Biblical Women in Contemporary Novels in English

From Margaret Atwood to Jenny Diski

Series:

Author: Ingrid Bertrand
How are well-known female characters from the Bible represented in late 20th-century novels? In Biblical Women in Contemporary Novels in English, Ingrid Bertrand presents a detailed analysis of biblical rewritings by Roberts, Atwood, Tennant, Diamant and Diski focusing on six different women (Eve, Noah’s wife, Sarah, Bilhah, Dinah and Mary Magdalene). She shows how these heroines give themselves a voice that rests not only on words but also on silences. Exploring the many forms that silence can take, she presents an innovative typology that sheds new light on this profoundly meaningful phenomenon.

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Ingrid Bertrand, Ph.D. (2011), is an Assistant Professor of English Language and Literature at the Université Saint-Louis - Bruxelles and the Université catholique de Louvain (Belgium). She has published on biblical rewritings and Atwood’s The Handmaid’s Tale. Her research interests are dystopias and manifestations of silence in novels.
Acknowledgements
List of Abbreviations
Introduction
1Setting the Frame. Voices and Silences

Part 1: The Silenced Feminine?


2Ambivalent Responses to the Bible
 1Listening to the Implicit Dimension of the Bible
 2Challenging Women’s Silencing
 2.1 Dumb Silencing
 2.2 Garrulous Silencing
 2.3 Deaf Silencing
3So Many Forms of Silencing to Denounce
 1The Demoted, Repressed Feminine: The Wild Girl
 2Amputated Subjecthood: The Handmaid’s Tale
 3Boarding the Ark of the Refusées: The Book of Mrs Noah
 4Beware of the Big Bad Lies: Sisters and Strangers
 5The Voiceless Cipher in the Text: The Red Tent
 6Battling Against God: Only Human
 7Feminist Responses to Women’s Silencing

Part 2: Voices Draped in Silences


Section 1:Encountering the Other through Silences. Diamant’s the Red Tent and Roberts’s the Wild Girl


4Dinah’s Ode to the Plural Mother
 1A Universe of Mothers and Goddesses
 2The Bliss and Burden of Silence
 2.1 In the Image of the (Great) Mother(s)
 2.2 From Eloquent Silence to Silencing
 2.3 At One with the Mothers
5Mary Magdalene’s Quest for Identity and God
 1Introduction into the Ineffable Divine
 1.1 A Voluptuous Dissolution of the Self
 1.2 Ineffable Beauty and Harmony
 2Regaining Primeval Wholeness
 2.1 Sexuality as a Route to the Divine
 2.2 The Marriage between the Inner Man and the Inner Woman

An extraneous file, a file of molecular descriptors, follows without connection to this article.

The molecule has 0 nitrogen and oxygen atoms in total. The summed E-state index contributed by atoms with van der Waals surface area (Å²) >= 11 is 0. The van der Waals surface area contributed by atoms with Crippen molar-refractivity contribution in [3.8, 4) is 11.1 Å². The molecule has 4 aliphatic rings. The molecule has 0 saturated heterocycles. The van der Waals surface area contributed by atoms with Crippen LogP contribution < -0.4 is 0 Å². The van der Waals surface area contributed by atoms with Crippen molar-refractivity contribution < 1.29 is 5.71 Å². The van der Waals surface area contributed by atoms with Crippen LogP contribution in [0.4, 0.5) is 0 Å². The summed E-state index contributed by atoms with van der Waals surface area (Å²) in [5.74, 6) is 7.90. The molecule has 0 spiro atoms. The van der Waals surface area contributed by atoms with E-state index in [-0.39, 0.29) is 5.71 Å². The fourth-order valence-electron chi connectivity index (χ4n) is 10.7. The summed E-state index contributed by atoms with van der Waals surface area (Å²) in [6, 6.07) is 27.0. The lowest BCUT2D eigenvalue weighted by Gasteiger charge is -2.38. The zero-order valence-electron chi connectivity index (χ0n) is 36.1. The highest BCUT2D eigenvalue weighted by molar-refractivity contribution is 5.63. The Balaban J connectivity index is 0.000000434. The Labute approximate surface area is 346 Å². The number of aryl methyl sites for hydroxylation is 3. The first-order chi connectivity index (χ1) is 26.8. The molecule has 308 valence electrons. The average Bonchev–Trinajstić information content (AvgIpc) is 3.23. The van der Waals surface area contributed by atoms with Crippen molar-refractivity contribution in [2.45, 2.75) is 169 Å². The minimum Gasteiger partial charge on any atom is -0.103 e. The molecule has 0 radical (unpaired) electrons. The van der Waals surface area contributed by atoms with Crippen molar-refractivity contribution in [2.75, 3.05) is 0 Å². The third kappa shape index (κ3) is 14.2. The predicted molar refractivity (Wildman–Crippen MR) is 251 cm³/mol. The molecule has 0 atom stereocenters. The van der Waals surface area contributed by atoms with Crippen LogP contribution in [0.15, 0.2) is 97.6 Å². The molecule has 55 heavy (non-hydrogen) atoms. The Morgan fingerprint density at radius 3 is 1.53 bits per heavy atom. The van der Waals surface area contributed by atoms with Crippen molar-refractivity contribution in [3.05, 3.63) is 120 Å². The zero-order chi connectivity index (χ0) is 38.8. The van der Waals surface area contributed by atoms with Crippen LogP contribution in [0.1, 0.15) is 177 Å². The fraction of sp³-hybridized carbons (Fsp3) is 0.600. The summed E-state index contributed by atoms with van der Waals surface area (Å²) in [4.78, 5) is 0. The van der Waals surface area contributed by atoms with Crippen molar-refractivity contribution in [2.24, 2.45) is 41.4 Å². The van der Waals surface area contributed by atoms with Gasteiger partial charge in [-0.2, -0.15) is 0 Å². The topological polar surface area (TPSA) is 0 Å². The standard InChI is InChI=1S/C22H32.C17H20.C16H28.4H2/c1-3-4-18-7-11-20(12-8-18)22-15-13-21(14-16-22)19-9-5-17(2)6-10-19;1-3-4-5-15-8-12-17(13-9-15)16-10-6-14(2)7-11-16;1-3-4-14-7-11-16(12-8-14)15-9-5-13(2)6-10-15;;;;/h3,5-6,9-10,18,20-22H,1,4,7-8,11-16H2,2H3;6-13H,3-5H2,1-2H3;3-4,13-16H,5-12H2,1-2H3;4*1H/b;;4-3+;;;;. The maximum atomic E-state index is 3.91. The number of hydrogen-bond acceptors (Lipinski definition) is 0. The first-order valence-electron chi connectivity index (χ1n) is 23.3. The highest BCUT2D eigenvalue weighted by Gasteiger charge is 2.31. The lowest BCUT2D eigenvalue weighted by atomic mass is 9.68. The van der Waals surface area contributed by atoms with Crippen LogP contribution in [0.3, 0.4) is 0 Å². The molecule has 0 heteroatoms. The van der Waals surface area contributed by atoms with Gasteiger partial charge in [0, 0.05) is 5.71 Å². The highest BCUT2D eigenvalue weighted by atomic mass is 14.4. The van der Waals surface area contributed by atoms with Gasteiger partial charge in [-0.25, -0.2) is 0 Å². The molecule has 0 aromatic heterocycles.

2.3 The Rehabilitation of the Female Divine Principle
 2.4 Celebrating Life and the Eloquent Silence of Intimacy
 3The Harrowing of Hell and Resurrection
 3.1 Mary Magdalene’s First Trip to the Nether Realm
 3.2 On the Erroneous Belief in the Bodily Resurrection
 3.3 Mary Magdalene’s Second Harrowing Scene
 4The Voice of Female Dissent
 4.1 Each of Us Is the Rock
 4.2 Sailing in and to Silence

Section 2:Blurred Voices and Spectral Silences. Roberts’s the Book of Mrs Noah and Diski’s Only Human


6Mrs Noah’s Journey to Creativity
 1On the Polyphonic, Silent Use of Epigraphy
 1.1 Echoing Donne’s Erratic Progress of a Multiform Soul
 1.2 In the Image of … Donne’s Soul: Outshining Noah’s Ark
 1.3 Sharing a Playful, Ironic Distance towards Authority
 1.4 Tempering with Donne’s Voice
 2A Great Web of Blurred Voices
 2.1 Voice Blurring Across Narrative Levels
 2.2 Blurring within the Main Narrative Level
 2.3 A Mixture of Chaos and Rhythm Celebrating Plurality
 2.4 Delivered from Confinement, Delivered through Confinement?
 2.5 A Heavy Weight to Bear?
 2.6 Conjugating “To Come”
 3Climbing Down Deep Inside, to Spectral Silence
 3.1 Partying with the Quintessential Silenced
 3.2 Speaking with(out) the Lost Mother
7Sarai’s Story Game of Competing Voices and Rival Desires
 1Voice Blurring in a War of the Wor(l)ds
 1.1 At the Start, There Is an End
 1.2 Unidentified Narrative Voice for a Silenced Heroine
 1.3 Blurred Rival Versions of the Beginning(s)
 2Sarai’s Early Encounter with Spectral Silence
 2.1 Primeval Loss and the Beginning of Desire
 2.2 The Beginning of the End, and Disappointing New Starts
 3Sarai-Abram-God, a Destructive Triangular Desire
 3.1 When the One Finds Her Own Voice, the Other Finds God’s
 3.2 Enter I Am That I Am, the Homewrecker: Sarai Nil, God One
 3.3 The Battle of Wor(l)ds: Sarai One, God One
 3.4 The Choice of Laughter: Sarai Two, God One

Section 3:Reticent Testimonies. Atwood’s the Handmaid’s Tale and Tennant’s Sisters and Strangers


8Offred’s Reticent Tale of Resistance
 1An Introduction to Reticence
 2Offred’s Polyphonic Testimony
 2.1 Dialoguing with the Narratee(s)
 2.2 Passing On Other Mutinous Female Voices
 2.3 Offred’s Chatty Discourse with the Maker
 3Fighting for a Plurality of Identities and Meanings
 3.1 Remembering Her Former Selves
 3.2 Games of Words, Power and Desire with the Commander
 3.3 Offred as Secret Lover
9The Playfully Reticent Tale of Eve’s Journey
 1An Introduction into Grandmother Dummer’s Reticence
 2From the Passive Princess to the Demonic Lilith
 3Subverting the Extremes: From Harlot to Madonna
 4Female Lies and Truths: From Courtesan to Bluestocking

Part 3: Closing Silences Voicing Openness


10Passing on the Heroine’s Voice
 1Mary Magdalene’s Distrust of Words
 2Eve’s Ultimate Subversive Enactment of Female Stereotypes
 3Sarai and the Ineffable Human Horror
 4Dinah’s Life Beyond the Grave
 5The Irreconcilability of Mrs Noah’s Aspirations?
 6Offred’s Blurred Voice
11Conclusion
Works Cited
Index
All interested in silence and voice in literature or the Bible, reconfigurations of biblical myths and characters, and the fictional work of Atwood, Roberts, Diski, Tennant or Diamant.